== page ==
Mark Henry, energy co-ordinator for the City of Yellowknife, pointed out several inaccuracies in last week’s report on using geothermal energy from the Con mine to heat the city.
WATER TEMPERATURE: “Determining the temperature of the usable waters in the mine is a key question that will be answered in the feasibility study. I have heard wide ranges of temperatures that could be expected of the usable water, including 10 degrees C, which is the surface temperature of the sample tests Newmont (Miramar) has been taking, which is expected to be lower than the usable water temperature,” he wrote.
DEMONSTRATION PLANT: “There is not and has never been any attempt at doing this [estimating a payback timeline]. Dr. Gomshei conducted a preliminary study of the mine to bring credibility to the concept of using heat in the mine for use within the community. Included in his report was a high level desk top analysis of the concept of a demonstration project. We have just compiled the team of experts to start work on an extensive feasibility study on the concept. Gomshei will be an important member of the team but is not heading it,” Henry continued.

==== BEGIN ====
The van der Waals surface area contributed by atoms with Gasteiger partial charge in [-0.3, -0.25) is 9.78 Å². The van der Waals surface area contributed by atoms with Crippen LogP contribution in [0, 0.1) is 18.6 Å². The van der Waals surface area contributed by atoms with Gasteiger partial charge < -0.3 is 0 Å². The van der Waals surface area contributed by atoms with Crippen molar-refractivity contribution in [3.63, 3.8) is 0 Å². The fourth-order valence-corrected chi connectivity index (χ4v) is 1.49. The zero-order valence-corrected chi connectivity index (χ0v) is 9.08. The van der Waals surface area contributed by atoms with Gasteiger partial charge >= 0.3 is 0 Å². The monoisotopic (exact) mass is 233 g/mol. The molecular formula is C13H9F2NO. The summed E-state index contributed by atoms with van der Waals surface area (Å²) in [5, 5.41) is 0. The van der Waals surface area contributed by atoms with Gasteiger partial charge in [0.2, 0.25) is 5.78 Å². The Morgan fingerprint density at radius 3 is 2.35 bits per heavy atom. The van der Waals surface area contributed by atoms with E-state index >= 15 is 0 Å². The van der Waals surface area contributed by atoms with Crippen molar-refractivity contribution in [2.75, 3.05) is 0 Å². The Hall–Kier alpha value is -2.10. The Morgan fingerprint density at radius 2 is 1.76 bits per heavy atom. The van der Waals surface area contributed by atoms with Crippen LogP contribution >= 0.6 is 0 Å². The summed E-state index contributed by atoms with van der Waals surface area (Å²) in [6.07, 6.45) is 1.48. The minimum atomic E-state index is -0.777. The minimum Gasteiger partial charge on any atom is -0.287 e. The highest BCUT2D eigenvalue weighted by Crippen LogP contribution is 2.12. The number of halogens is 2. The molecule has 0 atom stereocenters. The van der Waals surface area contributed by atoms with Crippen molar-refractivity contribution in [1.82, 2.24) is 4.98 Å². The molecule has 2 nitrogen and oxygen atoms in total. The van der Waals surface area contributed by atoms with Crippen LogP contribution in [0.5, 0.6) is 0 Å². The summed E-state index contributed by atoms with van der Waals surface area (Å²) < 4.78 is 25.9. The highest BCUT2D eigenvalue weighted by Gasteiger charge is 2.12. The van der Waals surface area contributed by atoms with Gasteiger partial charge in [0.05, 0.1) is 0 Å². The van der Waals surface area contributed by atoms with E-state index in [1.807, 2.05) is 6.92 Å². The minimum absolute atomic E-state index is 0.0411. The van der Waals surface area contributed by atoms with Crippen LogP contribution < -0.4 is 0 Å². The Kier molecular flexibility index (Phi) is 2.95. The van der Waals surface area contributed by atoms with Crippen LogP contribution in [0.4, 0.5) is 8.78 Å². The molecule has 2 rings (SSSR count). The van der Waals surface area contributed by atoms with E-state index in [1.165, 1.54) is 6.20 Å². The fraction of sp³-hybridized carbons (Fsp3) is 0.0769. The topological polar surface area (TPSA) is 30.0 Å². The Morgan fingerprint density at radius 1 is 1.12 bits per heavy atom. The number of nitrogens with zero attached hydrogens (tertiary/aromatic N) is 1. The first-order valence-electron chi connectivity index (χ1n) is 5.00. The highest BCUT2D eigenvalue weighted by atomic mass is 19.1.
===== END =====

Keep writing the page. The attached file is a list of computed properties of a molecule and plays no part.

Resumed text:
CHEAP COST: “Only after a thorough economic analysis will we be able to determine this and I think most individuals with an understanding of construction costs these days would hesitate to call any future development of this resource cheap. This statement is a huge leap. It is perpetuating a non fact and generating false expectations within the community,” he concluded.
CMJ regrets the errors and has corrected them in the original article.